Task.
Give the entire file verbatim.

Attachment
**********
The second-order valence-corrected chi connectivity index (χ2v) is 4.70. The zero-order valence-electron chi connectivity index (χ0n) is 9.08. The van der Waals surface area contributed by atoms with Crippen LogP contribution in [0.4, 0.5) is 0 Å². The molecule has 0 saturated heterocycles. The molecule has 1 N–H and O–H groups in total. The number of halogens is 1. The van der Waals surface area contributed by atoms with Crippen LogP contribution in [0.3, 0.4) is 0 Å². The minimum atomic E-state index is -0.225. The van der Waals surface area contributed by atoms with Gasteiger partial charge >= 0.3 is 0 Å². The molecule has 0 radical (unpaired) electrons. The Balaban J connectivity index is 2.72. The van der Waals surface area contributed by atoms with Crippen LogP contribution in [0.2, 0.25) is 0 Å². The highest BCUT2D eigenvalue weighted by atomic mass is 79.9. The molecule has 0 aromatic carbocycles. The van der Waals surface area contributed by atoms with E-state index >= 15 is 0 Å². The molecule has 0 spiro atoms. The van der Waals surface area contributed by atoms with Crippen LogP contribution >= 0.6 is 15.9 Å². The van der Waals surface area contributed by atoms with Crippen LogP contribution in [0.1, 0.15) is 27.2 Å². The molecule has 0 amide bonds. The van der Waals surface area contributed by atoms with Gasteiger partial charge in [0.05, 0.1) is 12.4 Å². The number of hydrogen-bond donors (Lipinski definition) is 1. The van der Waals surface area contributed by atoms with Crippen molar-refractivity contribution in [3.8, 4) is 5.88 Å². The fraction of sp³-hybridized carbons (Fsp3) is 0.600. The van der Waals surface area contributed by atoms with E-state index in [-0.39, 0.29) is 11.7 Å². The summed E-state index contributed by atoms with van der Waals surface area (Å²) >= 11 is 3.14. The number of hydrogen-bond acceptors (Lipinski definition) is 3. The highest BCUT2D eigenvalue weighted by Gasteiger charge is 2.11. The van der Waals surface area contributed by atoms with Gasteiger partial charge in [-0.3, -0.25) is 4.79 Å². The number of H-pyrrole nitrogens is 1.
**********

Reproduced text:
The second-order valence-corrected chi connectivity index (χ2v) is 4.70. The zero-order valence-electron chi connectivity index (χ0n) is 9.08. The van der Waals surface area contributed by atoms with Crippen LogP contribution in [0.4, 0.5) is 0 Å². The molecule has 0 saturated heterocycles. The molecule has 1 N–H and O–H groups in total. The number of halogens is 1. The van der Waals surface area contributed by atoms with Crippen LogP contribution in [0.3, 0.4) is 0 Å². The minimum atomic E-state index is -0.225. The van der Waals surface area contributed by atoms with Gasteiger partial charge >= 0.3 is 0 Å². The molecule has 0 radical (unpaired) electrons. The Balaban J connectivity index is 2.72. The van der Waals surface area contributed by atoms with Crippen LogP contribution in [0.2, 0.25) is 0 Å². The highest BCUT2D eigenvalue weighted by atomic mass is 79.9. The molecule has 0 aromatic carbocycles. The van der Waals surface area contributed by atoms with E-state index >= 15 is 0 Å². The molecule has 0 spiro atoms. The van der Waals surface area contributed by atoms with Crippen LogP contribution >= 0.6 is 15.9 Å². The van der Waals surface area contributed by atoms with Crippen LogP contribution in [0.1, 0.15) is 27.2 Å². The molecule has 0 amide bonds. The van der Waals surface area contributed by atoms with Gasteiger partial charge in [0.05, 0.1) is 12.4 Å². The number of hydrogen-bond donors (Lipinski definition) is 1. The van der Waals surface area contributed by atoms with Crippen molar-refractivity contribution in [3.8, 4) is 5.88 Å². The fraction of sp³-hybridized carbons (Fsp3) is 0.600. The van der Waals surface area contributed by atoms with E-state index in [-0.39, 0.29) is 11.7 Å². The summed E-state index contributed by atoms with van der Waals surface area (Å²) >= 11 is 3.14. The number of hydrogen-bond acceptors (Lipinski definition) is 3. The highest BCUT2D eigenvalue weighted by Gasteiger charge is 2.11. The van der Waals surface area contributed by atoms with Gasteiger partial charge in [-0.3, -0.25) is 4.79 Å². The number of H-pyrrole nitrogens is 1.